SCOTUS Could Hamstring Federal Agencies’ Regulatory Power In A High-Profile Air Pollution Case

This article is part of TPM Cafe, TPM’s home for opinion and news analysis. It was originally published on The Conversation.

On Feb. 28, 2022, the U.S. Supreme Court will hear oral arguments in West Virginia v. EPA, a case that centers on the U.S. Environmental Protection Agency’s authority to regulate greenhouse gas emissions that drive climate change. How the court decides the case could have broad ramifications, not just for climate change but for federal regulation in many areas.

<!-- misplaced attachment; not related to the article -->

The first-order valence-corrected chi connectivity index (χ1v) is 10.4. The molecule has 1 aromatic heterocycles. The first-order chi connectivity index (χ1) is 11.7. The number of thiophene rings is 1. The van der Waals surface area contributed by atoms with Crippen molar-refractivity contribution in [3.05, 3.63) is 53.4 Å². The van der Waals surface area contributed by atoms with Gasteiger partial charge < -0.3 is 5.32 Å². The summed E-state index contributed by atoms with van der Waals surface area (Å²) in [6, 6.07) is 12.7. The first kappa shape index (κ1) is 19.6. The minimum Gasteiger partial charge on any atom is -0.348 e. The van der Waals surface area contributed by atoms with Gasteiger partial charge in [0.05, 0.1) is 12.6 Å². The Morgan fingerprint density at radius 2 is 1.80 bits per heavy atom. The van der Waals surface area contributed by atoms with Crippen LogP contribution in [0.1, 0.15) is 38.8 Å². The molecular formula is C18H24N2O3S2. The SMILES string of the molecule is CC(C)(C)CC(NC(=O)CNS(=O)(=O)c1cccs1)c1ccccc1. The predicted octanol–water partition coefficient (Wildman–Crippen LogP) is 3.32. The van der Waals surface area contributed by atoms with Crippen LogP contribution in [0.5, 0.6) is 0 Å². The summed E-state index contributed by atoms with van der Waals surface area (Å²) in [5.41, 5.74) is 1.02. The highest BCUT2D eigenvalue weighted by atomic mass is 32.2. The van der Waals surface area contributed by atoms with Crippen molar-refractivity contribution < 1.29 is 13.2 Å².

This case stems from actions over the past decade to reduce greenhouse gas emissions from power plants, a centerpiece of U.S. climate change policy. In 2016, the Supreme Court blocked the Obama administration’s Clean Power Plan, which was designed to reduce these emissions. The Trump administration repealed the Clean Power Plan and replaced it with the far less stringent Affordable Clean Energy Rule. Various parties challenged that measure, and a federal court invalidated it a day before Trump left office.